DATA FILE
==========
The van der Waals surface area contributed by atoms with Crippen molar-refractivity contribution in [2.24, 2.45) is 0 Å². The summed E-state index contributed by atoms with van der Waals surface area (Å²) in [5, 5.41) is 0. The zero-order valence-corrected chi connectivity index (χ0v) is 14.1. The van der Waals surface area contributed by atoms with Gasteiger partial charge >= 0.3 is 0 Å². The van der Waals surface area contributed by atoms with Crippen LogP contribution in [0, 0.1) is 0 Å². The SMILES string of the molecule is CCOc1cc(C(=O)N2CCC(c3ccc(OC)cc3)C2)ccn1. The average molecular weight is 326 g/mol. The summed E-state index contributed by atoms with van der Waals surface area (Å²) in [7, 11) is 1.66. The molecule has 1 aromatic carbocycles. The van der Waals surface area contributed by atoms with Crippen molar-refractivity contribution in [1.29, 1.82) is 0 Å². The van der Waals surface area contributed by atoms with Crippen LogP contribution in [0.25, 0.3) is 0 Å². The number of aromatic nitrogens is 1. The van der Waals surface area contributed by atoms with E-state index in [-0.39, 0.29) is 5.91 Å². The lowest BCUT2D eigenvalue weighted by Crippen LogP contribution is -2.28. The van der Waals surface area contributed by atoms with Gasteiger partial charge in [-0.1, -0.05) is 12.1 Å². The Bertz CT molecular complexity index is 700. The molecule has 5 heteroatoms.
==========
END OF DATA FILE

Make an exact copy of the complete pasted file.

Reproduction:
The van der Waals surface area contributed by atoms with Crippen molar-refractivity contribution in [2.24, 2.45) is 0 Å². The summed E-state index contributed by atoms with van der Waals surface area (Å²) in [5, 5.41) is 0. The zero-order valence-corrected chi connectivity index (χ0v) is 14.1. The van der Waals surface area contributed by atoms with Gasteiger partial charge >= 0.3 is 0 Å². The van der Waals surface area contributed by atoms with Crippen LogP contribution in [0, 0.1) is 0 Å². The SMILES string of the molecule is CCOc1cc(C(=O)N2CCC(c3ccc(OC)cc3)C2)ccn1. The average molecular weight is 326 g/mol. The summed E-state index contributed by atoms with van der Waals surface area (Å²) in [7, 11) is 1.66. The molecule has 1 aromatic carbocycles. The van der Waals surface area contributed by atoms with Crippen molar-refractivity contribution in [1.29, 1.82) is 0 Å². The van der Waals surface area contributed by atoms with Crippen LogP contribution in [0.25, 0.3) is 0 Å². The number of aromatic nitrogens is 1. The van der Waals surface area contributed by atoms with E-state index in [-0.39, 0.29) is 5.91 Å². The lowest BCUT2D eigenvalue weighted by Crippen LogP contribution is -2.28. The van der Waals surface area contributed by atoms with Gasteiger partial charge in [-0.1, -0.05) is 12.1 Å². The Bertz CT molecular complexity index is 700. The molecule has 5 heteroatoms.